It Was Hard To Explain

“I didn’t like talking about the disease to anyone, because the name was hard to say, people didn’t know what it was, and it was hard to explain.”

Fairly early in her career and marriage, Diane Lee started having problems with her hands stiffening, and turning white and blue.

“My fingers were swollen and my hands were getting too weak to open jars. Initially, I was told by my GP that it was Raynaud’s Phenomenon and was asked to try to keep my fingers away from cold. Eventually, I was referred to a highly regarded rheumatologist in the Dallas area.”

At her first appointment in 1992, the Rheumatologist looked at her cuticles and could tell from the broken capillaries and a few other visible symptoms that she had an undifferentiated connective tissue disease. One year later, they confirmed a diagnosis of scleroderma. Diane had never heard of the disease, so she went online to search for more information. Though frightened by the statistics she saw, she also found out about the National Scleroderma Foundation.

“Somehow, I found out about the National Scleroderma Foundation’s Annual Conference that was being hosted in Houston in August 1998. I was a bit afraid of what I would find out, but I registered and when I attended, I was happy to learn about the research going on and to hear from so many doctors and medical professionals who could give me reliable information about this disease—or at least what they knew at the time. I still have my handouts and notes from that first conference.”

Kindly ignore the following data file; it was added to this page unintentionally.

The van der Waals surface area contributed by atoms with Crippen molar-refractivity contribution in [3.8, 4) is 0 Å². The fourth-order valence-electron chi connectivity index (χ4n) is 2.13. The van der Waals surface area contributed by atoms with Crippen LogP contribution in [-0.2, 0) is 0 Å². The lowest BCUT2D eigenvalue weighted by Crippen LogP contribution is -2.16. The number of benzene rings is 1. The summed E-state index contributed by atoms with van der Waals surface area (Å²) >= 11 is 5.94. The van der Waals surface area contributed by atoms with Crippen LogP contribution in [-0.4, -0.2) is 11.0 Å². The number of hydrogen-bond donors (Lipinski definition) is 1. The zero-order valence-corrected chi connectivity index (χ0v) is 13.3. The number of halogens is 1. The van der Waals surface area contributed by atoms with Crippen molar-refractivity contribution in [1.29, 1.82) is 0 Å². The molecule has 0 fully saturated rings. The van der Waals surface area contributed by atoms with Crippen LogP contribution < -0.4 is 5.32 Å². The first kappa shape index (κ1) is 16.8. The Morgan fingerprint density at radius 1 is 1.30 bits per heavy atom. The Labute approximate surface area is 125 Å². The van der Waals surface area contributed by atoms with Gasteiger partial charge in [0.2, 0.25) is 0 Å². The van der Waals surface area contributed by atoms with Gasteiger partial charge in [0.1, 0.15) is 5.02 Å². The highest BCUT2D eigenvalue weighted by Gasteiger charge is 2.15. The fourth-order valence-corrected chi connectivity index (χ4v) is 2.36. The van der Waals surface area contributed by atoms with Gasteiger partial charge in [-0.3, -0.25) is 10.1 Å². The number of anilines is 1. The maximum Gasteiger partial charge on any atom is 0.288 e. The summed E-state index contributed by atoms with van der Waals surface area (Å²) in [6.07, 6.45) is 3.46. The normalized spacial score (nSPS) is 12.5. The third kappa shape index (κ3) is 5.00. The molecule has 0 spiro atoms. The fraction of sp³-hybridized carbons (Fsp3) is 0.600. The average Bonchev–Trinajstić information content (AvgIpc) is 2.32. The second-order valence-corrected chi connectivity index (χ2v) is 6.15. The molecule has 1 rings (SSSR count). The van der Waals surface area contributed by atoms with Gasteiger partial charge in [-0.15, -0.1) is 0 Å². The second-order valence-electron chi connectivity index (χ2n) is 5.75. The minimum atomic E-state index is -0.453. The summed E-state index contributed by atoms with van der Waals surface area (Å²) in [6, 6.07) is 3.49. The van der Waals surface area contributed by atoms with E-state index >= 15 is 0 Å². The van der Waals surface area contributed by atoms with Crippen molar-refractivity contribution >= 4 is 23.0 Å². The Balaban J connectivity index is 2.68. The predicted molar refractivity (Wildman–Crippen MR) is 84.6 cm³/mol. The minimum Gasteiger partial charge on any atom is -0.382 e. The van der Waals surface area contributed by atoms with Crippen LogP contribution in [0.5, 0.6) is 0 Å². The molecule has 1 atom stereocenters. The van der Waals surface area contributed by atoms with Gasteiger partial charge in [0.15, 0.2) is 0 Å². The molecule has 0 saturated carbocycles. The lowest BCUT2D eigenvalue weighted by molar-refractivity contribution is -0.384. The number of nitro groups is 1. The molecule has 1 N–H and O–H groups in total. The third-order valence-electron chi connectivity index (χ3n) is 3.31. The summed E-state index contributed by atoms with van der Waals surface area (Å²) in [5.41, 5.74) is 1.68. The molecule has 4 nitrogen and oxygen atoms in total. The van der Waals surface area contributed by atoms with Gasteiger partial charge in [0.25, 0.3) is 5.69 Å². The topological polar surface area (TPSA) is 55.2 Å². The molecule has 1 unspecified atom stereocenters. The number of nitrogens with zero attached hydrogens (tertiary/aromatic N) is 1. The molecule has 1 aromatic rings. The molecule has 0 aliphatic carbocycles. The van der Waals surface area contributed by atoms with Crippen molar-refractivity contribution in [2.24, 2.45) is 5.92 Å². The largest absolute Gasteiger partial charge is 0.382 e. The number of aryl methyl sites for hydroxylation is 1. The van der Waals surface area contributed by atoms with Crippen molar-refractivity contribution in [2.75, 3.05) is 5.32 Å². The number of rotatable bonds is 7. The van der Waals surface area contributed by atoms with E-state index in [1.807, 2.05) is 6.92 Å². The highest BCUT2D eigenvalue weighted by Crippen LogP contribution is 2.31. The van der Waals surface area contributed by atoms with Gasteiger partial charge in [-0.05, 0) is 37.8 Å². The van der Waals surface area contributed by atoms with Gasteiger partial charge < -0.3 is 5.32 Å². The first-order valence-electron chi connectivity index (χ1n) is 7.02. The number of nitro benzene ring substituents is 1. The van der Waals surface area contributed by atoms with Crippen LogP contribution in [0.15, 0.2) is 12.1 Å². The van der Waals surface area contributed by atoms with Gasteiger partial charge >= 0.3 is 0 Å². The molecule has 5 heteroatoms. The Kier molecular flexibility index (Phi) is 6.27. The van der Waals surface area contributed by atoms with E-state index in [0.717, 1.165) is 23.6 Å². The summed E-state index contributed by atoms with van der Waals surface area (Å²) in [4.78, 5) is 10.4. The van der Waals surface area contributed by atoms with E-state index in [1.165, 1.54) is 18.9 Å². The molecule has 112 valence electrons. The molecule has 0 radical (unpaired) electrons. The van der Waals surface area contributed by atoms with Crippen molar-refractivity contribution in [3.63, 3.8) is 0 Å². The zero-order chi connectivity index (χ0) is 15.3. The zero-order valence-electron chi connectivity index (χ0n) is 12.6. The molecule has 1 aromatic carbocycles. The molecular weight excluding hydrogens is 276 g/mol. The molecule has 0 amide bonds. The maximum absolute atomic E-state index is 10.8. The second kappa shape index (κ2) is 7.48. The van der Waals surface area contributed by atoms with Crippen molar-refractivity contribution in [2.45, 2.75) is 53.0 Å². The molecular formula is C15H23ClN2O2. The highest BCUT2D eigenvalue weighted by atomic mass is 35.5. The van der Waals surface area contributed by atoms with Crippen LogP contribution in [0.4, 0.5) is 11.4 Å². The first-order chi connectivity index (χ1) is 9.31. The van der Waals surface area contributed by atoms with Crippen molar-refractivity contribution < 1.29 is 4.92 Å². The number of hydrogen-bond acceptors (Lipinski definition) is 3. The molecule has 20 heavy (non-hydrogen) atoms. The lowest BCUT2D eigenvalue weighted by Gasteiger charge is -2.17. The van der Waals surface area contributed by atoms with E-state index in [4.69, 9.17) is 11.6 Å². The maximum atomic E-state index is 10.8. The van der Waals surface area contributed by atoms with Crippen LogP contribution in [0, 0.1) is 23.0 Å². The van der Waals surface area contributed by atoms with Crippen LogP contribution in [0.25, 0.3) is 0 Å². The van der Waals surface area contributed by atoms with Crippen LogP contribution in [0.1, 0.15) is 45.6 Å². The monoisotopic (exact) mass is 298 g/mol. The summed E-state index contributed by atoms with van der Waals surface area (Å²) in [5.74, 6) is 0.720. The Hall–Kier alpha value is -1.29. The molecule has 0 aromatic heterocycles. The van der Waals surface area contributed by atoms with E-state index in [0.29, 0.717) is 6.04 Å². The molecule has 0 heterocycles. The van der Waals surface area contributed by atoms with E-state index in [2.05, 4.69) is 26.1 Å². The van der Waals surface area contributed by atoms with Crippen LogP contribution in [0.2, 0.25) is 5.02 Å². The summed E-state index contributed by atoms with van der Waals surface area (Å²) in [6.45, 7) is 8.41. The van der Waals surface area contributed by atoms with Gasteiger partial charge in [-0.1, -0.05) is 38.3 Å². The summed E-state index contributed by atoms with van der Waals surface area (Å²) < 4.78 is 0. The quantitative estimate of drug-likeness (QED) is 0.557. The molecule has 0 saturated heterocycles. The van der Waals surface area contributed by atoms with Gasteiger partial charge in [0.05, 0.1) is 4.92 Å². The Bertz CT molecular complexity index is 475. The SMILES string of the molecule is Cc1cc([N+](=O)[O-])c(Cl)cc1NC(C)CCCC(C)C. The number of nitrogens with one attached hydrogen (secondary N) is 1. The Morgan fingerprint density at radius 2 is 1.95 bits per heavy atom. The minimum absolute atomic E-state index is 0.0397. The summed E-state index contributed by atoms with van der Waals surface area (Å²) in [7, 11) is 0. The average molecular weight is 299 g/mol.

At the conference, Diane connected with the Texas Bluebonnet Chapter and would return to Houston to attend their annual patient education events and learn more and more about scleroderma, treatments, and research. Since then, Diane has been a DFW Support Group Leader, a member of the National Scleroderma Foundation Texas Bluebonnet Chapter Advisory Committee, and currently serves as the President of the National Scleroderma Foundation Texas Bluebonnet Chapter. Diane has taken advantage of many opportunities to serve and connect with others in the scleroderma community and has helped the National Scleroderma Foundation Texas Bluebonnet Chapter reach more people in need of our help.

Though Diane’s experience with scleroderma has been turbulent, with the help of her doctors and nutritional supplements, she found she could have an active life playing golf, volunteering, building strong friendships, and becoming a strong voice and leader of the National Scleroderma Foundation.

“I am grateful to the National Scleroderma Foundation’s mission of supporting people with scleroderma through research, support and advocacy, and to be able to join the battle to find a cure and give hope to people living with and affected by scleroderma.”